You could do the same thing after a lesson or a match where your child has to write three things that they did well. If they have lost a match and feel they have played terribly, they may find this really difficult and it may be something that you have to return too once they have calmed down. You could do the same thing when they are playing so that you have some good things to say no matter how badly it has gone.

The advantage of the children writing down a specific thing that they had understood was that when was building upon their learning in future lessons the pupils could relate the vocabulary used with previous positive thoughts. If a pupil retorted in a future lesson, ‘I can’t do this ….’ I would encourage the pupil to revisit their learning log and then they could see all the occasions when they have succeeded.

‘Remember when your serves were going well’

A good comparison here would be if they had been working on their serves in a lesson and they had gone well or in a match were their 1st serve percentage was high and their double fault percentage was low, write it down. If in future their serves have gone badly, it happens to the best, ask them to read the times when they have been positive about them.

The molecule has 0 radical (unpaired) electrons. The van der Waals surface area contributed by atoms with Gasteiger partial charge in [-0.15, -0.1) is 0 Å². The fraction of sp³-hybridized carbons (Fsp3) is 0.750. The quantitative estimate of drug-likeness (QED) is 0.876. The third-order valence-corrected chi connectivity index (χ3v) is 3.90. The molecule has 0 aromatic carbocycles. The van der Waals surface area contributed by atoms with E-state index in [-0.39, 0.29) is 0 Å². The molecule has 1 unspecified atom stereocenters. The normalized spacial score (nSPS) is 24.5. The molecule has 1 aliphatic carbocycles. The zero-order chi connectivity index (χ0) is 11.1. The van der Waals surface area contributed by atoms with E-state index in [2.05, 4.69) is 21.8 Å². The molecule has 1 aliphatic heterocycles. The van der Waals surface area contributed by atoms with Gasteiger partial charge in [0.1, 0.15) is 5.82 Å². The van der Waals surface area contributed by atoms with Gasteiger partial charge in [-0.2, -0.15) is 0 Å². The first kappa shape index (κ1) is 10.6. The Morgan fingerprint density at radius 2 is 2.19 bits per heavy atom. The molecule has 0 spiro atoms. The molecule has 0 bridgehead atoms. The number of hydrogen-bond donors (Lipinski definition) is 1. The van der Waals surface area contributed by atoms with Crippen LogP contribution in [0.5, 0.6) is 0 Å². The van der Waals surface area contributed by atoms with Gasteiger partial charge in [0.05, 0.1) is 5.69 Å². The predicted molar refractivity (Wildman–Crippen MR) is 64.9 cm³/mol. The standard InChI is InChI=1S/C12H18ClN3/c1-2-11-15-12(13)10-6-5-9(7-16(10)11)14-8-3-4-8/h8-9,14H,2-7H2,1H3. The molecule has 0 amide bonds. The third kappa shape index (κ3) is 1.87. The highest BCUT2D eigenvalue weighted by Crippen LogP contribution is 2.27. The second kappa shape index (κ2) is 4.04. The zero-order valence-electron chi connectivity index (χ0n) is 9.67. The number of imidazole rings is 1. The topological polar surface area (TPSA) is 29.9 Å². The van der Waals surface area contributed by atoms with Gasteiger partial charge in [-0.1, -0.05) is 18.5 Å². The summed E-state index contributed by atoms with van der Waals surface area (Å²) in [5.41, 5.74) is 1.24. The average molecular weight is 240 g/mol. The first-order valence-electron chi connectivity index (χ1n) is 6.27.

A tough match

If I thought the topic I was about to teach was challenging to that pupil I would ask them to spend a few moments reading their positive points at the beginning of the lesson. You could do the same if your child is about to play a really tough match either one against a much higher rated player or maybe one of those occasions when you just know it’s going to be close. If they can go on court thinking of positive previous experiences it can only help them.

Discussing the Positive Diary